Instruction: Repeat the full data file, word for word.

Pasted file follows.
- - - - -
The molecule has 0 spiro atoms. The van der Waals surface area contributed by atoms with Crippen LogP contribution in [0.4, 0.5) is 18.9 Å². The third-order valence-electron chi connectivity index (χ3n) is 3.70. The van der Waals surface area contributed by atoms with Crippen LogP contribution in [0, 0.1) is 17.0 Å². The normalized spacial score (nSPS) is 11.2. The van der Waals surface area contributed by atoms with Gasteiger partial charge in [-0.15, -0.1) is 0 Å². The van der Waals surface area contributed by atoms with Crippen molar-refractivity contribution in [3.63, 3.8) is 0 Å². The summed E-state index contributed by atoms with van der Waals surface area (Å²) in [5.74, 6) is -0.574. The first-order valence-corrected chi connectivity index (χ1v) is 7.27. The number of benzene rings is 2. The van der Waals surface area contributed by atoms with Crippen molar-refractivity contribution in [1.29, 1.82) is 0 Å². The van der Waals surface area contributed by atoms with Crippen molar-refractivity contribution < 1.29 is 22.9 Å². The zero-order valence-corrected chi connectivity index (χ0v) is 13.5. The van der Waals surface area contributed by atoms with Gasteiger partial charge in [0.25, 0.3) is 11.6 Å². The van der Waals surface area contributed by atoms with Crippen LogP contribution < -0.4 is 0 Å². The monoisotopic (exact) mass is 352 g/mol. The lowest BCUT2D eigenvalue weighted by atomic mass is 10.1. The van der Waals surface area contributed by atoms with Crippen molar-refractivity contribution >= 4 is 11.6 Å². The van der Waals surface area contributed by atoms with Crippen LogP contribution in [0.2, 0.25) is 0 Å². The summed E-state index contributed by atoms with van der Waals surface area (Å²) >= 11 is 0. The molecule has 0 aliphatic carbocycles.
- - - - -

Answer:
The molecule has 0 spiro atoms. The van der Waals surface area contributed by atoms with Crippen LogP contribution in [0.4, 0.5) is 18.9 Å². The third-order valence-electron chi connectivity index (χ3n) is 3.70. The van der Waals surface area contributed by atoms with Crippen LogP contribution in [0, 0.1) is 17.0 Å². The normalized spacial score (nSPS) is 11.2. The van der Waals surface area contributed by atoms with Gasteiger partial charge in [-0.15, -0.1) is 0 Å². The van der Waals surface area contributed by atoms with Crippen molar-refractivity contribution in [3.63, 3.8) is 0 Å². The summed E-state index contributed by atoms with van der Waals surface area (Å²) in [5.74, 6) is -0.574. The first-order valence-corrected chi connectivity index (χ1v) is 7.27. The number of benzene rings is 2. The van der Waals surface area contributed by atoms with Crippen molar-refractivity contribution in [1.29, 1.82) is 0 Å². The van der Waals surface area contributed by atoms with Crippen molar-refractivity contribution < 1.29 is 22.9 Å². The zero-order valence-corrected chi connectivity index (χ0v) is 13.5. The van der Waals surface area contributed by atoms with Gasteiger partial charge in [0.25, 0.3) is 11.6 Å². The van der Waals surface area contributed by atoms with Crippen LogP contribution < -0.4 is 0 Å². The monoisotopic (exact) mass is 352 g/mol. The lowest BCUT2D eigenvalue weighted by atomic mass is 10.1. The van der Waals surface area contributed by atoms with Crippen molar-refractivity contribution >= 4 is 11.6 Å². The van der Waals surface area contributed by atoms with Crippen LogP contribution in [0.2, 0.25) is 0 Å². The summed E-state index contributed by atoms with van der Waals surface area (Å²) >= 11 is 0. The molecule has 0 aliphatic carbocycles.